The Pro's & Cons of having an 'Unplugged' Wedding Ceremony.
By Katie Williams Photography
What does 'unplugged' mean?
- An 'unplugged' wedding ceremony means asking your guests to turn off any electronic devices: Phones, tablets, cameras etc. They are then able to watch your whole ceremony with their eyes and living in the moment with you, rather than watching it on their screens while they take a video or photo throughout your ceremony.
- As your wedding photographer, the most frustrating thing is when 'I' get obstructed by someone wanting to take a photo of you, as newlyweds, walking up the aisle or if I am at the back of the church/ceremony room it's also frustrating seeing phones obstructing the aisle.
How can you make your ceremony 'unplugged' ... ?
- You have a number of options to do this in a kind manner to your guests. There are companies who make 'unplugged' signs for you to display at your wedding ceremony venue. You can ask your vicar/registrar to announce that bride & groom have requested the 'unplugged'. Finally, you could leave a note within your invitations. Remind your guests that you have booked a professional photographer (and videographer) who are going to be capturing all of the beautiful moments of your wedding and guests will be able to have access to a gallery at a later date. Before announcing the 'unplugged' ceremony, do make sure that your vicar/registrar does allow your professional photographer to take photographs (some vicars/registrars don't allow this during the ceremony - your guests could potentially provide you with your ceremony photographs).
These are what I feel are the advantages of having an 'unplugged' wedding ceremony.
1. Your guests will be able to enjoy watching you getting married, rather than focusing on taking a video or photo.
2. Your professional photographer will be able to provide you with your guest's real emotions.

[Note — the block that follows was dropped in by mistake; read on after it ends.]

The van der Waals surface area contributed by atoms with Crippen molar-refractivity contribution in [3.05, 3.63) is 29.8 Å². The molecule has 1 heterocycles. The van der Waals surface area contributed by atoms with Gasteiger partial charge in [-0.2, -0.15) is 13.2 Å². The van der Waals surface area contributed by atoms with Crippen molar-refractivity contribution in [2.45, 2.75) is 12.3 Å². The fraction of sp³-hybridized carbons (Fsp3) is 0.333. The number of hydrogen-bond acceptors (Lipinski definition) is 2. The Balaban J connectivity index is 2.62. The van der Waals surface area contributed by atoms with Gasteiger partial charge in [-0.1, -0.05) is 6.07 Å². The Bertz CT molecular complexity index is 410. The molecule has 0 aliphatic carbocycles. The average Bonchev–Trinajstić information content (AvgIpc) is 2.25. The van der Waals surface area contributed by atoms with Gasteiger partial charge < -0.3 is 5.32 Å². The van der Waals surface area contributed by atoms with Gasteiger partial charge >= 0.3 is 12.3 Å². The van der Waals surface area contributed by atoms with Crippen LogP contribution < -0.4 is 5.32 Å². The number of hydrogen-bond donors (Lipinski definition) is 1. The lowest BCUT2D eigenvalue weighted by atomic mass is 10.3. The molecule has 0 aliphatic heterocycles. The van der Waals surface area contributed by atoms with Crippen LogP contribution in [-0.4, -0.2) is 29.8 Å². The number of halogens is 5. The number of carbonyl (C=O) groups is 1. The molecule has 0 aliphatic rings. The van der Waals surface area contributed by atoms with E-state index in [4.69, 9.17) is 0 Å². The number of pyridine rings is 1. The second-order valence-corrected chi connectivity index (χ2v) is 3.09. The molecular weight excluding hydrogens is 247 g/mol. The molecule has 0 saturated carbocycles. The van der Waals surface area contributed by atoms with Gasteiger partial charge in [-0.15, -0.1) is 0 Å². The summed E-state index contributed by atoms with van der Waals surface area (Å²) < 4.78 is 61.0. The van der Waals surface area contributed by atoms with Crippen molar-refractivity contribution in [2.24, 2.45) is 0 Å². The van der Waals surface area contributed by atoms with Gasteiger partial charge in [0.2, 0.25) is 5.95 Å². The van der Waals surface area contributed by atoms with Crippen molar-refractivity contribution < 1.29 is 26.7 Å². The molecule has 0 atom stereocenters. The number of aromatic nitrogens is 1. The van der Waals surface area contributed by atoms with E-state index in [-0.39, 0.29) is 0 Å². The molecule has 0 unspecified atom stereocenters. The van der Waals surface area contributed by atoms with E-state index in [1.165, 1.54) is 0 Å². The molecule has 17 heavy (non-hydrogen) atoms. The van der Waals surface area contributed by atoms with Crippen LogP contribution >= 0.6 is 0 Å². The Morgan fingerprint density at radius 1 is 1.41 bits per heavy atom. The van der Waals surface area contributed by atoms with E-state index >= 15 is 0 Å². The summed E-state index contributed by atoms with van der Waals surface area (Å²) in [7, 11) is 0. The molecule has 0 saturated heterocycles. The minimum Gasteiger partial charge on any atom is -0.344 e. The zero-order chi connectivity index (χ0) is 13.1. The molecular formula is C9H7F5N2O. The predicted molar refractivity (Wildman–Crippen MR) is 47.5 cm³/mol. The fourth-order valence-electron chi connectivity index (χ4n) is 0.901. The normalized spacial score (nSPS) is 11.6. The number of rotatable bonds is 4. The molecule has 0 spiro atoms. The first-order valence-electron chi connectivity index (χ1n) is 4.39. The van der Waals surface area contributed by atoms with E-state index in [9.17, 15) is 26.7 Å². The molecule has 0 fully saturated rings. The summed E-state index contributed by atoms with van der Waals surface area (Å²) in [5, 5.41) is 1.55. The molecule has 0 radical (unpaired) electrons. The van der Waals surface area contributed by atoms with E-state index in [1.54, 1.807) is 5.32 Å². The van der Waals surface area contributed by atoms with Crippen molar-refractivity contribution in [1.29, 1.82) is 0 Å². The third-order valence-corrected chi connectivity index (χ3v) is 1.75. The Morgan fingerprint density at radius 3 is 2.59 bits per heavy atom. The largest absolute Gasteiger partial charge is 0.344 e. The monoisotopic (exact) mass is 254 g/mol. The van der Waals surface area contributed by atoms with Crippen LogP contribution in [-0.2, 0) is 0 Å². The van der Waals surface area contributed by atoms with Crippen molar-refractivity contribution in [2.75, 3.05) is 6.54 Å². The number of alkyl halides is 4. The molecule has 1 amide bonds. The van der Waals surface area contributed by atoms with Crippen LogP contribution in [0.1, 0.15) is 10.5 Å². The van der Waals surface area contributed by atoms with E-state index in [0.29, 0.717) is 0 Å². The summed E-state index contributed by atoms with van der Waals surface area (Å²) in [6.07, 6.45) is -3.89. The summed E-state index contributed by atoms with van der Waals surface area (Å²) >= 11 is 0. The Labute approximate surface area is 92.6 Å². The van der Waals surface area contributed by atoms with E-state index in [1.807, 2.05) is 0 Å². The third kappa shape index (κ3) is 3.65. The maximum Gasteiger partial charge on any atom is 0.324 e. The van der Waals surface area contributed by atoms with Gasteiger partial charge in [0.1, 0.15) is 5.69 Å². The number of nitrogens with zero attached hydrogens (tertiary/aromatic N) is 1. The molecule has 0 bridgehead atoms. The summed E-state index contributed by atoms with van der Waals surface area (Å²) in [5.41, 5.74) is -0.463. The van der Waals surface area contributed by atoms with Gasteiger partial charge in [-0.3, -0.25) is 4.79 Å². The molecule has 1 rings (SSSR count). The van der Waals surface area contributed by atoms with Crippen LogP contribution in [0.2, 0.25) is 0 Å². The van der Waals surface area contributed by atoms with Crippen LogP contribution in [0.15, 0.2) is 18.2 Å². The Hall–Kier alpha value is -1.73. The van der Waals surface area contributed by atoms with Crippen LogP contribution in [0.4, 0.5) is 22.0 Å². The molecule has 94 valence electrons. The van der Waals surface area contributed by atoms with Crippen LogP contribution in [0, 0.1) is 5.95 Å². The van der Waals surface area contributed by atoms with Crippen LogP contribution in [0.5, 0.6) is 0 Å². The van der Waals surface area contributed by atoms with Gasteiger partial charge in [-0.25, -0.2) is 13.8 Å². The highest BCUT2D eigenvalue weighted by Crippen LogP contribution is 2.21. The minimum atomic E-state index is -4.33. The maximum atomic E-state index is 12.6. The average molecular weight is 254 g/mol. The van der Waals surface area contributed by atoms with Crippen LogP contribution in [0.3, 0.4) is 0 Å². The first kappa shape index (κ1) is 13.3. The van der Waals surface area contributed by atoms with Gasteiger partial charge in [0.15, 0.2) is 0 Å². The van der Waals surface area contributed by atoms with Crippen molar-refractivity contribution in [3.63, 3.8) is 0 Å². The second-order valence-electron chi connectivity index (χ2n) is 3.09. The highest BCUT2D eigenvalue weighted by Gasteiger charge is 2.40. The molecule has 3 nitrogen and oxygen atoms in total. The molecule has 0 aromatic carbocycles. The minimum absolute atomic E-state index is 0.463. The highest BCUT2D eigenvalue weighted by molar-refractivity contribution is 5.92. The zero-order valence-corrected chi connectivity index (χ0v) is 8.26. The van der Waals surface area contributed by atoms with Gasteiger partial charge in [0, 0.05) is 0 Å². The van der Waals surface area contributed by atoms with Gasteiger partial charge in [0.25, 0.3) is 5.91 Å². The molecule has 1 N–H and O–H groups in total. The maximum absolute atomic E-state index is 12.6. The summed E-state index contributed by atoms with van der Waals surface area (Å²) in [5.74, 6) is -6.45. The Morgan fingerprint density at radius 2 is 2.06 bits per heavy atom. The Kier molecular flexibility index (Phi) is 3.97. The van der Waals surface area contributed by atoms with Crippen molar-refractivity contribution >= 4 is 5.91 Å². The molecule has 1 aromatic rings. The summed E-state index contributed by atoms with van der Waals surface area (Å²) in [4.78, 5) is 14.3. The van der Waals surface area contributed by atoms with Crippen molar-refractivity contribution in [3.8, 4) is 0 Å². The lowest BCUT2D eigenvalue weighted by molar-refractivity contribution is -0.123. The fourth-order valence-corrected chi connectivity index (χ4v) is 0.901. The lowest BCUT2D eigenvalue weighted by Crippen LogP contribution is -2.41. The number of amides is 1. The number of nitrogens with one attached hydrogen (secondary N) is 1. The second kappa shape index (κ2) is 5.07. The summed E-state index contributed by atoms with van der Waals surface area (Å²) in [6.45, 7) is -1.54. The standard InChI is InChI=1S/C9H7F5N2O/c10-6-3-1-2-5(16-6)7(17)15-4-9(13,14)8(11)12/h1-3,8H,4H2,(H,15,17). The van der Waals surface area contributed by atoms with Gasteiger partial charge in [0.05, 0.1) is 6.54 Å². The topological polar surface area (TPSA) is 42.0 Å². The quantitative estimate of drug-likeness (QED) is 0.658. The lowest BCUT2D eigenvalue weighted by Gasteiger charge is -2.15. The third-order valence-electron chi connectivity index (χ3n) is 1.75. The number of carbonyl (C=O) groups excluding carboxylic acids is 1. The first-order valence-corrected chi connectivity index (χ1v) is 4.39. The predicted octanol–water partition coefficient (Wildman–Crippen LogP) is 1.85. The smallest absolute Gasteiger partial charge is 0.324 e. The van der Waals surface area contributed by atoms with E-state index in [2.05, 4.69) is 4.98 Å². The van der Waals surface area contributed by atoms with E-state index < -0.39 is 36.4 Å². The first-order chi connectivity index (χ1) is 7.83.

3. Your photographer (and videographer) will be the only two people pointing cameras in your face. You won't be distracted by flashing and beeping while you say your vows.
4. Some brides and groom's don't want photographs on social media, which reduces ceremony photographs being posted online for your guest's friends and family to see. It also allows your photographer to post the next day as a nice surprise for you! (I love posting a few previews the next day for my clients!)
5. Going 'unplugged' reduces your guests stepping into the aisle and blocking your professional photographer's key shots such as your first kiss and walking back up the aisle as Husband and Wife. (As a wedding photographer it frustrates me when phones get in my way of getting a specific shot my client might have asked for).
6. Unplugged means that there will be no awkward phone noises (phone calls, text messages etc).
7. Your guests will purely be connected to you becoming Husband and Wife! There will be no distractions.
8. You'll get the shots you asked your professional photographer not to miss: first kiss, etc.
1. From experience, I know that within weddings there is a member of your family or a friend who might be interested in photography so take their camera to take some shots for you. They could take offence if you say you are having an 'unplugged' wedding. However, they do have to respect your decision, especially when you've booked a professional photographer to capture your special day.
2. You might not have a professional photographer. A lot of people can't afford to have a professional photographer, so they might depend on their guests taking some videos and photos for them to treasure.
I personally think it's a great idea to have an 'unplugged' wedding as then your guests can enjoy watching your wedding ceremony without distractions. It will also stop them distracting you. I do tend to see a lot of people trying to figure out their phone or camera and watching the ceremony through their screen instead of watching properly which is such a shame because it's such an important part of your whole day. Unless you decide to make your whole day unplugged then the guests will have plenty more opportunities for selfies with the newlyweds throughout the day.
Below are examples of some photographs I've taken from my weddings which weren't unplugged and restrected me,